Pentafluorobenzoic acid

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Pentafluorobenzoic acid
Pentafluorobenzoic acid.svg
Pentafluorobenzoic acid-3D-balls.png
Names
IUPAC name
2,3,4,5,6-pentafluorobenzoic acid
Other names
perfluorobenzoic acid
Identifiers
3D model (JSmol)
2054395
ChemSpider
ECHA InfoCard 100.009.115
2054395
RTECS number Drug
Properties
C7HF5O2
Molar mass 212.076 g/mol
Appearance White crystalline powder
Density 1.942 g/cm^3
Melting point 100-102
Boiling point 220
very soluble
log P 2.06
Vapor pressure 0.07 (25 C)
Acidity (pKa) 1.60
Hazards
NFPA 704
Flammability code 0: Will not burn. E.g., waterHealth code 2: Intense or continued but not chronic exposure could cause temporary incapacitation or possible residual injury. E.g., chloroformReactivity code 0: Normally stable, even under fire exposure conditions, and is not reactive with water. E.g., liquid nitrogenSpecial hazards (white): no codeNFPA 704 four-colored diamond
0
2
0
Flash point 87 °C (189 °F; 360 K)
Related compounds
benzoic acids,
Nitrobenzoic acids
Except where otherwise noted, data are given for materials in their standard state (at 25 °C [77 °F], 100 kPa).
Infobox references

Pentafluorobenzoic acid (PFBA) is an organofluorine compound with the formula C6F5CO2H. It is a white crystalline powder that has a high solubility in water. Its pKa of 1.48 indicates that it is a strong acid.[1]

Preparation[edit]

Pentafluorobenzoic acid is prepared by treating pentafluorophenyllithium (or pentafluorophenyl Grignard reagent) with carbon dioxide. These reagents are usually prepared in situ from pentafluorobenzene and bromopentafluorobenzene.[1][2]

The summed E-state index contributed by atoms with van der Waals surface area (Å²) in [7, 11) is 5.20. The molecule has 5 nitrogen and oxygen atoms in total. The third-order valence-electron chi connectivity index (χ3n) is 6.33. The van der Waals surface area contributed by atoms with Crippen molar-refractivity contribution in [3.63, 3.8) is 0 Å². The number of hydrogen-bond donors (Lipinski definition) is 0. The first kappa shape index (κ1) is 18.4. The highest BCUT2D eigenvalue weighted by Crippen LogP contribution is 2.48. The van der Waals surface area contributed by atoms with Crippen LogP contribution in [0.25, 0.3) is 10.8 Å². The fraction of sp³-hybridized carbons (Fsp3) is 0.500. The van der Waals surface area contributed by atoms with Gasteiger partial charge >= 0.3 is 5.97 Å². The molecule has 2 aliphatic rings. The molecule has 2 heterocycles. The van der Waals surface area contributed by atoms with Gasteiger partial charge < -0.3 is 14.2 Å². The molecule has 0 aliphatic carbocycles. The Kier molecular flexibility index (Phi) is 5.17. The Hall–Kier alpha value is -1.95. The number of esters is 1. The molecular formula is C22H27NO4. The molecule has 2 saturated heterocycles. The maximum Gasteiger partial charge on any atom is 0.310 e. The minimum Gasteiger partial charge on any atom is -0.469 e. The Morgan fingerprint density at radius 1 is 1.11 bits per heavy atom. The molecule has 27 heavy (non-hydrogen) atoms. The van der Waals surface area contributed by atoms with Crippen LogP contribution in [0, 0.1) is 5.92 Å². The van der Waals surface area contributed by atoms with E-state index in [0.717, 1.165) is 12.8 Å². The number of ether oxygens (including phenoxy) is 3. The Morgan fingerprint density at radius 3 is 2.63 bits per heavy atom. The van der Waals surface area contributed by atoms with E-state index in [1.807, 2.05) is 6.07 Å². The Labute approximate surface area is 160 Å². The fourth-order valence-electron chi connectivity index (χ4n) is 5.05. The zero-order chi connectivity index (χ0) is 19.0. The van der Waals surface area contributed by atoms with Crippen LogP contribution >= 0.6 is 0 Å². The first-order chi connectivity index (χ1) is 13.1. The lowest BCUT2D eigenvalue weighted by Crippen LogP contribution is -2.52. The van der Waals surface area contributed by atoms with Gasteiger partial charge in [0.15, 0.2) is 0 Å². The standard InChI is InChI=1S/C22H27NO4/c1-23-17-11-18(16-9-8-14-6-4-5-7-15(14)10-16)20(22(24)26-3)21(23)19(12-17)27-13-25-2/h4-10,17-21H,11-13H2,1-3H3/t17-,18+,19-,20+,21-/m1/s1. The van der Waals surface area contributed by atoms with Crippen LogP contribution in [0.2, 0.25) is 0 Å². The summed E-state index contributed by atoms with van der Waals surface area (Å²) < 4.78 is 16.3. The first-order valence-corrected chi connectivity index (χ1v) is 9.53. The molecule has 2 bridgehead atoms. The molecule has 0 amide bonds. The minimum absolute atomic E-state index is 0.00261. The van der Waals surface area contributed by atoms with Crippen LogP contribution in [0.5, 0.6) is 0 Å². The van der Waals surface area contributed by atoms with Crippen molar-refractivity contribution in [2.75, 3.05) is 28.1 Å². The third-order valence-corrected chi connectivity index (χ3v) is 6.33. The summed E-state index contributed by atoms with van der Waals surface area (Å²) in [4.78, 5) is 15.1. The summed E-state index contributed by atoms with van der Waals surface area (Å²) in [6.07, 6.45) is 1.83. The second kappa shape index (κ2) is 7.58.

It arises via the reaction of perfluorotoluene with trifluoroacetic acid and antimony pentafluoride.[3]

Substitution reactions[edit]

Substitution of fluoride occurs typically at the para position. This reaction has been used to anchor the −C6F4CO2H group to surfaces. Magnesium methoxide results in ortho methoxylation. Cleavage of this ether gives tetrafluorosalicylic acid. Via similar ortho-directed reactivity, nickel complexes catalyse the defluoridation of 2 and 5 positions. Without nickel, defluoridation occurs with para-selectivity.[1]

References[edit]

  1. ^ a b c Prakash, G. K. S.; Hu, J. "Pentafluorobenzoic Acid" e-EROS Encyclopedia of Reagents for Organic Synthesis, 2005. doi:10.1002/047084289X.rn00682
  2. ^ Haper, R. J.; Jr; Soloski, E. J.; Tamborski, C. (1964). "Reactions of Organometallics with Fluoroaromatic Compounds". J. Org. Chem. 29: 2385. doi:10.1021/jo01031a067.
  3. ^ Yaroslav V. Zonov, Victor M. Karpov, Vyacheslav E. Platonov "Transformation of perfluorinated benzocycloalkenes and alkylbenzenes to their carbonyl derivatives under the action of CF3COOH/SbF5" Journal of Fluorine Chemistry, 2007, vol. 128, pp. 1058-1064. doi:10.1016/j.jfluchem.2007.05.020